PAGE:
digressively


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Related to digressively: awaited, inconvenient, scrutinised, overhyped

di·gres·sive

 (dī-grĕs′ĭv, dĭ-)
adj.
Characterized by digressions; rambling.

di·gres′sive·ly adv.
di·gres′sive·ness n.
References in classic literature ?
In one word, Queequeg, said I, rather digressively; hell is an idea first born on an undigested apple-dumpling; and since then perpetuated through the hereditary dyspepsias nurtured by Ramadans.
History and digressively imagined a "happy" people "whose
The vines of the caduceus "ramble away from" their stock when they should be spiraling up it (or, as vortices, whirling into it); wandering from the models of both spiral and vortex, they follow a trajectory of horizontal oscillation, progressing digressively along the axes of time and space.
Reiteration thus gains a cathartic, yet paradoxical, function, that of cleansing one's identity of traumatic memories, only to reinstate them again, in a constant act of emptying and refilling one's consciousness: "never getting it straight his repetitions what really happened ways to cancel my life digressively" (5).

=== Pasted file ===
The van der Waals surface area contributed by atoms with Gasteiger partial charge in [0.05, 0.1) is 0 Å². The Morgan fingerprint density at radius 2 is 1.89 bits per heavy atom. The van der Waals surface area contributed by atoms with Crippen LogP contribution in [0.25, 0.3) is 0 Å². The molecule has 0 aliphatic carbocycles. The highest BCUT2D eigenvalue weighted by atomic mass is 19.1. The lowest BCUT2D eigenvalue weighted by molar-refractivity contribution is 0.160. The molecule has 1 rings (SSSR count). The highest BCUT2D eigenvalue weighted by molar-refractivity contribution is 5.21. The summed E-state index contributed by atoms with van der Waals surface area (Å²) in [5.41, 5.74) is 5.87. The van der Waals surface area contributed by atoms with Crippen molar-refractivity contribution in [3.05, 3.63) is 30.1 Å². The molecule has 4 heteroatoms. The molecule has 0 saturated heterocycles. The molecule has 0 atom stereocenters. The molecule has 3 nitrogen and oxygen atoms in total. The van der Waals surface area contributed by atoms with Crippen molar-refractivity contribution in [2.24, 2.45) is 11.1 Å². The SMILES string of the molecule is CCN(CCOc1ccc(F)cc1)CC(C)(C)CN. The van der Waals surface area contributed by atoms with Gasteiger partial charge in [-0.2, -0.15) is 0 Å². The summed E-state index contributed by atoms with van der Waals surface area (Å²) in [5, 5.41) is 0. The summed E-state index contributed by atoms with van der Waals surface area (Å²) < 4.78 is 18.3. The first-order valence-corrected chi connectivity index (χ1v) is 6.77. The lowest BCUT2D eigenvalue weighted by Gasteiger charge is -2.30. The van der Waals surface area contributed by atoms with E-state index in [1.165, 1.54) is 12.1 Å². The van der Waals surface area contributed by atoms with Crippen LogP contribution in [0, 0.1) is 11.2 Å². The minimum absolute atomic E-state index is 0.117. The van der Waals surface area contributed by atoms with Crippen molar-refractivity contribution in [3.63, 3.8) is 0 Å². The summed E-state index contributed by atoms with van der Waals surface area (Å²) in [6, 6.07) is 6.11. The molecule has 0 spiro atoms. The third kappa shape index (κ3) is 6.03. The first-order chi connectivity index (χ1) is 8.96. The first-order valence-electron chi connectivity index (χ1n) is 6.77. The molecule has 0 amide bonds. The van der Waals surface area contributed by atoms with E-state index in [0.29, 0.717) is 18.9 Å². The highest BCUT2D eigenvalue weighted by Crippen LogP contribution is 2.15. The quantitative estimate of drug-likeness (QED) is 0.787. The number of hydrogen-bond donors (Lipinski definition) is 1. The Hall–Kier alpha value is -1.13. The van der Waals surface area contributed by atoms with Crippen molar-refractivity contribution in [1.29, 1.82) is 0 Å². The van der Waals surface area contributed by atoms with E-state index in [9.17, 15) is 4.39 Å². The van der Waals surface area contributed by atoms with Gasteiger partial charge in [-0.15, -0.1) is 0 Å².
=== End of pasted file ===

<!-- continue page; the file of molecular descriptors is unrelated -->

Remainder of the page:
The book is at its best when it uses sociology to pierce analytically through stereotypes and internalized cultural norms; at its weakest, when it indulges, somewhat too digressively, in anecdote and overly descriptive travel writing.
The proposal states that the initiative requires at least one million signatures of citizens from one third of EU member states, with a digressively proportional representation of the population of each state, a prior registration system, 12 months for the collection of signatures, control systems in the states and a four-month limit for the Commission's response (see details in Europolitics 3950).